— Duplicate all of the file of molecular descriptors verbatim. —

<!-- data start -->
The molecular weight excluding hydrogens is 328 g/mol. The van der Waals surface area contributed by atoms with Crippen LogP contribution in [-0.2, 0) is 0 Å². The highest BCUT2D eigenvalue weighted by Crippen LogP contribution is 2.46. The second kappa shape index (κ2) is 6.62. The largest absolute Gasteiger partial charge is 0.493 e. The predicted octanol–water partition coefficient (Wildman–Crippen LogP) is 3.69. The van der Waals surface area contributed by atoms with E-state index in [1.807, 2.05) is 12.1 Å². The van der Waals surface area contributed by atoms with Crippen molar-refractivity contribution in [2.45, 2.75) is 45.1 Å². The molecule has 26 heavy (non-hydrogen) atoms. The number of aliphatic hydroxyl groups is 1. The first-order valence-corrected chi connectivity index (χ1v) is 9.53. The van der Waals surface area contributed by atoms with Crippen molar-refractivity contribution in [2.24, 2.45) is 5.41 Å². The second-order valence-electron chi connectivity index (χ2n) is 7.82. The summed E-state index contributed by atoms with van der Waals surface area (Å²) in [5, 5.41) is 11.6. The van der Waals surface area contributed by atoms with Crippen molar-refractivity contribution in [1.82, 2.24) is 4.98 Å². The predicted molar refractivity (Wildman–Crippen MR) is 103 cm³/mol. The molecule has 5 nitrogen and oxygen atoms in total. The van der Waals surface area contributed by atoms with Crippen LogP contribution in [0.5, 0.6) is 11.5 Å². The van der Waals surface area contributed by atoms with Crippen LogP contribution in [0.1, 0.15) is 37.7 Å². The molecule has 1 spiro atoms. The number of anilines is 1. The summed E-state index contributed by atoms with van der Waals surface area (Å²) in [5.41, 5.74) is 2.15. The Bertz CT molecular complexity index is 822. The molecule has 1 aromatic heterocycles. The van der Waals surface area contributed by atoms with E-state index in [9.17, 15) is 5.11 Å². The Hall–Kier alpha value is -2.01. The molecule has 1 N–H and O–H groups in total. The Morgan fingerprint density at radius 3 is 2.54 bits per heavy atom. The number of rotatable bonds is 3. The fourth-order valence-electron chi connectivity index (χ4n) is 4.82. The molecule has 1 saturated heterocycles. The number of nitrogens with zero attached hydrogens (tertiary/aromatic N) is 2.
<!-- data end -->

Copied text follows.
The molecular weight excluding hydrogens is 328 g/mol. The van der Waals surface area contributed by atoms with Crippen LogP contribution in [-0.2, 0) is 0 Å². The highest BCUT2D eigenvalue weighted by Crippen LogP contribution is 2.46. The second kappa shape index (κ2) is 6.62. The largest absolute Gasteiger partial charge is 0.493 e. The predicted octanol–water partition coefficient (Wildman–Crippen LogP) is 3.69. The van der Waals surface area contributed by atoms with E-state index in [1.807, 2.05) is 12.1 Å². The van der Waals surface area contributed by atoms with Crippen molar-refractivity contribution in [2.45, 2.75) is 45.1 Å². The molecule has 26 heavy (non-hydrogen) atoms. The number of aliphatic hydroxyl groups is 1. The first-order valence-corrected chi connectivity index (χ1v) is 9.53. The van der Waals surface area contributed by atoms with Crippen molar-refractivity contribution in [2.24, 2.45) is 5.41 Å². The second-order valence-electron chi connectivity index (χ2n) is 7.82. The summed E-state index contributed by atoms with van der Waals surface area (Å²) in [5, 5.41) is 11.6. The van der Waals surface area contributed by atoms with Crippen molar-refractivity contribution in [1.82, 2.24) is 4.98 Å². The predicted molar refractivity (Wildman–Crippen MR) is 103 cm³/mol. The molecule has 5 nitrogen and oxygen atoms in total. The van der Waals surface area contributed by atoms with Crippen LogP contribution in [0.5, 0.6) is 11.5 Å². The van der Waals surface area contributed by atoms with Crippen LogP contribution in [0.1, 0.15) is 37.7 Å². The molecule has 1 spiro atoms. The number of anilines is 1. The summed E-state index contributed by atoms with van der Waals surface area (Å²) in [5.41, 5.74) is 2.15. The Bertz CT molecular complexity index is 822. The molecule has 1 aromatic heterocycles. The van der Waals surface area contributed by atoms with E-state index in [9.17, 15) is 5.11 Å². The Hall–Kier alpha value is -2.01. The molecule has 1 N–H and O–H groups in total. The Morgan fingerprint density at radius 3 is 2.54 bits per heavy atom. The number of rotatable bonds is 3. The fourth-order valence-electron chi connectivity index (χ4n) is 4.82. The molecule has 1 saturated heterocycles. The number of nitrogens with zero attached hydrogens (tertiary/aromatic N) is 2.